Climate Change

NZ yet to flatten emissions

New Zealand's net greenhouse gas emissions will only peak in 2025, according to data from the Ministry for the Environment, Marc Daalder reports

New Zealand has yet to flatten or even bend the curve of greenhouse gas emissions.

According to data provided by the Ministry for the Environment (MfE), New Zealand's net emissions will peak at 72.04 million tonnes of CO2 equivalent (Mt CO2e) in 2025 - more than double what they were in 1990. From there, net emissions will begin a shallow decline.

However, even by the end of the decade, net emissions will be higher than they were in 2018.

Although these figures do not take into account the impact of the recently-strengthened Emissions Trading Scheme, the impact of that policy is expected to be limited over the next decade - in 2030, net emissions will be 64.01 Mt CO2e with the stronger ETS as opposed to the 66.07 Mt CO2e projected in the MfE figures.

They will also be well above where they need to be for New Zealand to meet its commitment under the Paris Agreement. On Saturday, Stuff reported MfE officials had advised Climate Change Minister James Shaw that the Paris target was not in line with an obligation under the Zero Carbon Act to limit warming to 1.5 degrees above pre-industrial levels.

If the target was instead expressed as two targets, one for long-lived gases like carbon dioxide and one for short-lived gases like methane, then the Paris goal might be consistent with a scenario where warming "exceeds 1.5°C by at least 0.1°C temporarily but returns to or below 1.5°C by 2100".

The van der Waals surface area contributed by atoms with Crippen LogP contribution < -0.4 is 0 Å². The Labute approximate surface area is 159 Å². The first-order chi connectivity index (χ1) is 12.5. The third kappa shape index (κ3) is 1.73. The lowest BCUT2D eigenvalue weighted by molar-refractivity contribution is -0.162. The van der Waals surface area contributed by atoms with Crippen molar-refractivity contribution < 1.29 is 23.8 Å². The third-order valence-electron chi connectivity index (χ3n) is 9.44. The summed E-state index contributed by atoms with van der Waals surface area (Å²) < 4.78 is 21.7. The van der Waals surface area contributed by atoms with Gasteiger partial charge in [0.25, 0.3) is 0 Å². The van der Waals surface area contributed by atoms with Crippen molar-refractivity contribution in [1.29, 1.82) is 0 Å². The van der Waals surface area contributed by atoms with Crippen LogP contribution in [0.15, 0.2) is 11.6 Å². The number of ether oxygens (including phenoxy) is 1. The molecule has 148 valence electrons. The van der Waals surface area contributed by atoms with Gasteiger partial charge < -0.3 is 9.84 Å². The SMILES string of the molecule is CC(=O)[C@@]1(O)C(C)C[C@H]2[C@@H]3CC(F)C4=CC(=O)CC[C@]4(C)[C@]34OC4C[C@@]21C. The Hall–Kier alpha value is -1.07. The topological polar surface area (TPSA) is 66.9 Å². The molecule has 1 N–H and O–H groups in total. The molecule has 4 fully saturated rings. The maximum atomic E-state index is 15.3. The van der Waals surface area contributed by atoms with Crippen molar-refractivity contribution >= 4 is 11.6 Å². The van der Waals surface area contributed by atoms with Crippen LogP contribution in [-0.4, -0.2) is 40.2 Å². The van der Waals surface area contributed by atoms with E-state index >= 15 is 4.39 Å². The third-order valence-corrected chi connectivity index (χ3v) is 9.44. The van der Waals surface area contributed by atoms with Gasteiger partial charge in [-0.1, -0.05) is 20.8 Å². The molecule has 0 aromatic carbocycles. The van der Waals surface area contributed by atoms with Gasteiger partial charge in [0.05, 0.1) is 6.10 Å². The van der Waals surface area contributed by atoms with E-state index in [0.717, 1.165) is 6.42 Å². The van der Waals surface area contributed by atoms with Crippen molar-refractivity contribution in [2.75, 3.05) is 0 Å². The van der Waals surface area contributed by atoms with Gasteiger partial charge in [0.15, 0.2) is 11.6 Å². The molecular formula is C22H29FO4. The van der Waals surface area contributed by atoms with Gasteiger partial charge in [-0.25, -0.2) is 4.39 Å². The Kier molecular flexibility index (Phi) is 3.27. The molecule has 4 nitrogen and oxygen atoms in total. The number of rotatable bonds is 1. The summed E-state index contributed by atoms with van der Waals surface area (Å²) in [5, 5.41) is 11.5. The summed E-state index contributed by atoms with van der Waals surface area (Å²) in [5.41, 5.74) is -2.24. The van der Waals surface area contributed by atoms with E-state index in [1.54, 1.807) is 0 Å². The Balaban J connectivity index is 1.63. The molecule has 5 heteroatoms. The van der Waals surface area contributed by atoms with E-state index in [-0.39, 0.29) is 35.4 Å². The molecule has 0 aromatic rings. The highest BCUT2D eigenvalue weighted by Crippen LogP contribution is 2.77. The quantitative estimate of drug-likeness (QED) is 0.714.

Officials modelled what sort of single, all-gases target - as our Paris commitment is currently framed - would be needed to ensure warming was kept to 1.5 degrees with "limited overshoot". Assuming the percentage of global emissions New Zealand contributes remained constant, the modelling arrived at a median figure of 516 million tonnes of CO2e over the next decade.

As it stands, New Zealand's target calls for it to emit 601 Mt CO2e over the next decade. Moreover, the MfE figures show that the country is currently projected to exceed even that and emit 707 million tonnes of carbon equivalent between 2021 and 2030, after removing the impact of plantation forests planted prior to 1990 as called for in New Zealand's Paris target.

That's 106 million tonnes more than the Paris goal allows for and a full 191 million tonnes more than a scenario consistent with limiting warming to 1.5 degrees, which is the ambition of the Paris Agreement and a legal commitment enshrined in the Zero Carbon Act.

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